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Stop Trying to Control Everything and Focus on What You Can Change

When all else fails, try radical acceptance.

Key points

  • It is natural for us to avoid pain, but this only intensifies our suffering.
  • Radical acceptance is the practice of accepting the difficult parts of life.
  • Once you make peace with what you cannot change, you can focus on what is within your control.

No one enjoys suffering. When you stub your toe, do you stand still and breathe, serenely accepting the pain of existence? No. You scream, grab your foot, jump up and down, and generally do anything possible to lessen the pain.

Our natural human response is to resist and avoid pain. We go to great lengths to alleviate our discomfort because discomfort really sucks. Unfortunately, this isn’t a great long-term strategy for surviving the ups and downs of life.

Just as the world is filled with joy and love, it is equally filled with hardship and inconvenience. An illness, a loss, an indefinable but persistent bad feeling – these problems have plagued humans since the beginning of time.

And yet, when it is our turn to suffer, we feel surprised. It is as if the cosmic waiter brought us the wrong meal. Wait. This isn’t what we ordered! We wanted happiness with a side of modest, meaningful struggle. Not persistent hardship and frustration with ambiguity on top.

Radical Acceptance

Sadly, suffering comes for us all, at one time or another.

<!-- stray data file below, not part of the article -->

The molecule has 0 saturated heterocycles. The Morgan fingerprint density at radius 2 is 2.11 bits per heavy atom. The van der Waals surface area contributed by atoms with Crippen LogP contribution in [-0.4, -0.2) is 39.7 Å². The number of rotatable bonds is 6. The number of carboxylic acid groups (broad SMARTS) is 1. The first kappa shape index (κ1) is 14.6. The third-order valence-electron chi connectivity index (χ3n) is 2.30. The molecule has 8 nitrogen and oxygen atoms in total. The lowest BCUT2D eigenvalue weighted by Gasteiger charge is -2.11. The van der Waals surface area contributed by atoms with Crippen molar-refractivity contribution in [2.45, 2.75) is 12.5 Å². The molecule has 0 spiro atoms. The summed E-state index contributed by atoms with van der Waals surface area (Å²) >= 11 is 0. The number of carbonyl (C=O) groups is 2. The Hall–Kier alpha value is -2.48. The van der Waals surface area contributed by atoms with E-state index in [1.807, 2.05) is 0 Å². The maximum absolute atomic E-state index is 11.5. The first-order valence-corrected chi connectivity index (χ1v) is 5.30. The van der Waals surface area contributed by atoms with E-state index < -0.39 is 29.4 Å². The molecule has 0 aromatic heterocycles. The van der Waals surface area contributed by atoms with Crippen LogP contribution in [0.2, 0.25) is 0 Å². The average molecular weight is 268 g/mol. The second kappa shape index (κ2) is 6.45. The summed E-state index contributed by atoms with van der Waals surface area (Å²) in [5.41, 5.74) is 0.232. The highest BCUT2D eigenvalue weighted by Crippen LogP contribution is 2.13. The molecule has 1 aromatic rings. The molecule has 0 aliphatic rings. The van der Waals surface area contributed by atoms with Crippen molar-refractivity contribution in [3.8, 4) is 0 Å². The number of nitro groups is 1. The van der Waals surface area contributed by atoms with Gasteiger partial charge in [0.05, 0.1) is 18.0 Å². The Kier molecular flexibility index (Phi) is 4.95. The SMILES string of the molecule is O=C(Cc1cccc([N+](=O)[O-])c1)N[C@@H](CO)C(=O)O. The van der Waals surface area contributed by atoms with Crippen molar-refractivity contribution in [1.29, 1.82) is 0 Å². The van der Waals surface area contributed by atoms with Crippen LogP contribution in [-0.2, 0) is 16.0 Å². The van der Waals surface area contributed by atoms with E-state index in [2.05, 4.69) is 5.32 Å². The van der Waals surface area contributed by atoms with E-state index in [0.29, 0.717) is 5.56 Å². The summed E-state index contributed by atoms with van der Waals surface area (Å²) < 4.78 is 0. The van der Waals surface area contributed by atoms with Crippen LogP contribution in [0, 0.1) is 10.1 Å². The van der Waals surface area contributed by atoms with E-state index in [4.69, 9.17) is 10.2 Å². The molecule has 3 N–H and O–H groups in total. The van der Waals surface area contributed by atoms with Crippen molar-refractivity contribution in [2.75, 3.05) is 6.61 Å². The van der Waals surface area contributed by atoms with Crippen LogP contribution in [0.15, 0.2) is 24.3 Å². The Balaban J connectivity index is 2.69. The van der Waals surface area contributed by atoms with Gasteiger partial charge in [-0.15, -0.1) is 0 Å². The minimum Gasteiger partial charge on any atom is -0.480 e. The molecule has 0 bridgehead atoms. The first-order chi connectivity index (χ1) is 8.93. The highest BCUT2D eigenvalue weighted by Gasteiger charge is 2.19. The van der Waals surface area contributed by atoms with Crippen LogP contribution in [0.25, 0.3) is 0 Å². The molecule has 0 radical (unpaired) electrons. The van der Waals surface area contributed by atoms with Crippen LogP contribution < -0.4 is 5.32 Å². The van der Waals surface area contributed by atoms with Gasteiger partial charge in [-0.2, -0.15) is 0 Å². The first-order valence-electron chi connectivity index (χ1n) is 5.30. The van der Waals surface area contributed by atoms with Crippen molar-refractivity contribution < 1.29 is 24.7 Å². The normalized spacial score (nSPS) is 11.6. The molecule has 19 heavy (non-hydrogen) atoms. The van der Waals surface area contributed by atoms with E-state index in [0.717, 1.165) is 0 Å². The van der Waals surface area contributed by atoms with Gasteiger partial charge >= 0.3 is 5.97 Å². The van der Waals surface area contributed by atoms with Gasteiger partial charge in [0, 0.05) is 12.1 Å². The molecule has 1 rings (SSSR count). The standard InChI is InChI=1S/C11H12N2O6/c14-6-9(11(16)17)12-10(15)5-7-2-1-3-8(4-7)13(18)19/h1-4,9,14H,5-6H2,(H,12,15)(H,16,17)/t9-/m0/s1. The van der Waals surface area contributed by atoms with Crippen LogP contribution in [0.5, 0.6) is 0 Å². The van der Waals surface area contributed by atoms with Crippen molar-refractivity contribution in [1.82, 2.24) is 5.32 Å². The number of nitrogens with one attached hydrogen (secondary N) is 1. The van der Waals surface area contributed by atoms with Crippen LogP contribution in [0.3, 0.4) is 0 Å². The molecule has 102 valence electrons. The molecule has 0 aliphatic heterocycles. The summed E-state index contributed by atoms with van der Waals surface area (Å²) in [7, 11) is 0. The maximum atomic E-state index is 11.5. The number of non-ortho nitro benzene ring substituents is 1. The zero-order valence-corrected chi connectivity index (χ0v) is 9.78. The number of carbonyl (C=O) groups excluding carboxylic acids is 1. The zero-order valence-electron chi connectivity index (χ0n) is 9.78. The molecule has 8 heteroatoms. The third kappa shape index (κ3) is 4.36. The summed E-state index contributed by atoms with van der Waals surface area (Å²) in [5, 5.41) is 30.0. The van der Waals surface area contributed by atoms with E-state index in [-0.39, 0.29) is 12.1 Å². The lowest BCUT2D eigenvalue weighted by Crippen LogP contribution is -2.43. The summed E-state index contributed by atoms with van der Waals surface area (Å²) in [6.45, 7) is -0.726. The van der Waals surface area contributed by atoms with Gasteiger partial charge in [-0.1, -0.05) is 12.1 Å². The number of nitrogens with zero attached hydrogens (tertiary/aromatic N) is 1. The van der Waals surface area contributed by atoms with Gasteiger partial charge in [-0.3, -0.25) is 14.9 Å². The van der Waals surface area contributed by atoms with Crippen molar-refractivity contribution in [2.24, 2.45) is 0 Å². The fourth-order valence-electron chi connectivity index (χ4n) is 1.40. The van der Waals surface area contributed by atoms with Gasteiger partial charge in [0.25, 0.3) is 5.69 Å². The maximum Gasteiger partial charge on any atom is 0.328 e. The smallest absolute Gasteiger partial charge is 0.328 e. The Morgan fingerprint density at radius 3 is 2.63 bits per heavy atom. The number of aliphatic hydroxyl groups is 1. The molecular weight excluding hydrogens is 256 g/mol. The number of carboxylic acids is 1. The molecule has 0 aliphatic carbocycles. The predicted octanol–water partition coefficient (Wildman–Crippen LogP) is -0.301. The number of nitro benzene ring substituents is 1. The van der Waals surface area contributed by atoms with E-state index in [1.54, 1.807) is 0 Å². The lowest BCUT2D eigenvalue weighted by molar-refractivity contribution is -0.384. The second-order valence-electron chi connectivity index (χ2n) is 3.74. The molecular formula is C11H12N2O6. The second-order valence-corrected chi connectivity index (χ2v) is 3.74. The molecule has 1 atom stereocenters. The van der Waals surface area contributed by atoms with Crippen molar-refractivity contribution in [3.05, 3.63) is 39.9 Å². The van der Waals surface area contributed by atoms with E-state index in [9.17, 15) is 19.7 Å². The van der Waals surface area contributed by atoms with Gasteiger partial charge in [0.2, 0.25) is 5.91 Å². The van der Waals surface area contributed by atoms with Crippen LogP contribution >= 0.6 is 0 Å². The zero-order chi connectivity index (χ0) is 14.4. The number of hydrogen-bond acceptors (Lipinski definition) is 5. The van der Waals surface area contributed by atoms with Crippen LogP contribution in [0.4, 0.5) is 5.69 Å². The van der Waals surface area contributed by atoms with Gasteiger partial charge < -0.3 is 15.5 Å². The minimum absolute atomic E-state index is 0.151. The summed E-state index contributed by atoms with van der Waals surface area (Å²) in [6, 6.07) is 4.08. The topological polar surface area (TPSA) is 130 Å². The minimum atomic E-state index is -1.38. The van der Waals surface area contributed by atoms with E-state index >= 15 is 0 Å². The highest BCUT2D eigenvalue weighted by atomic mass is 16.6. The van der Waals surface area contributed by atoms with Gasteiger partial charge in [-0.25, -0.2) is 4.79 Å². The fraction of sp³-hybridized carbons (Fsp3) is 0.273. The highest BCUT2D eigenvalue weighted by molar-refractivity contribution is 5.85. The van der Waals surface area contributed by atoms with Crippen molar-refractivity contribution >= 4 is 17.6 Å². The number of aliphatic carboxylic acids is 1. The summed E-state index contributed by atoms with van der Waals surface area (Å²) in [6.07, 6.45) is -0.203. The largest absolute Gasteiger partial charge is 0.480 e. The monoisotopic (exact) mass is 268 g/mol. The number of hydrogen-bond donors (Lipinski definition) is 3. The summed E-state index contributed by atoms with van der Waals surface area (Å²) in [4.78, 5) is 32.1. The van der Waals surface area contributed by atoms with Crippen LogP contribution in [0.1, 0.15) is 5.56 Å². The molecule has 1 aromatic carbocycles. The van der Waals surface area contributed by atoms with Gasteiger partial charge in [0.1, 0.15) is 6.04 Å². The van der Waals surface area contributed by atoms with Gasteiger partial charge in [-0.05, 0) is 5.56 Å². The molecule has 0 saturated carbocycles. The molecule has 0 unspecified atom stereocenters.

What should we do when we can’t scream and hop and wiggle our way out of it? Recognizing that suffering is a part of life feels awfully bleak at first. It can deposit you straight into the existential doldrums.

What is the point, you may wonder, of meticulously building a life when it can get so thoroughly ruined? Why in the world would you go to therapy, eat your vegetables, and generally try to improve yourself when life will undoubtedly trip you up, sending you faceplanting into the mud?

Dialectic behavioral therapy, developed by Marsha Linehan, Ph.D., offers us a possible solution to this persistent problem of the human condition. That solution is radical acceptance. Radical acceptance is a haven we can turn to when all else has failed.

When all your clever strategies and best intentions have gotten you nowhere, try radical acceptance. This acceptance is a practice of accepting things exactly as they are. It is making peace with the facts of your life. When all else fails, stop flailing, and try accepting that all is as it should be.

What Radical Acceptance Isn’t

People often struggle with the idea of radical acceptance because it feels like giving up. Isn’t all of psychology founded on the principle of identifying our problems and overcoming our flaws? Aren’t we supposed to take charge of our lives and make good things happen to us?

Radical acceptance is not giving up on living a good life. It is not yielding to meaninglessness and despair. It doesn’t mean accepting everything – or resigning yourself to things that ought to be changed. It means identifying what you have no control over and trying to make peace with it.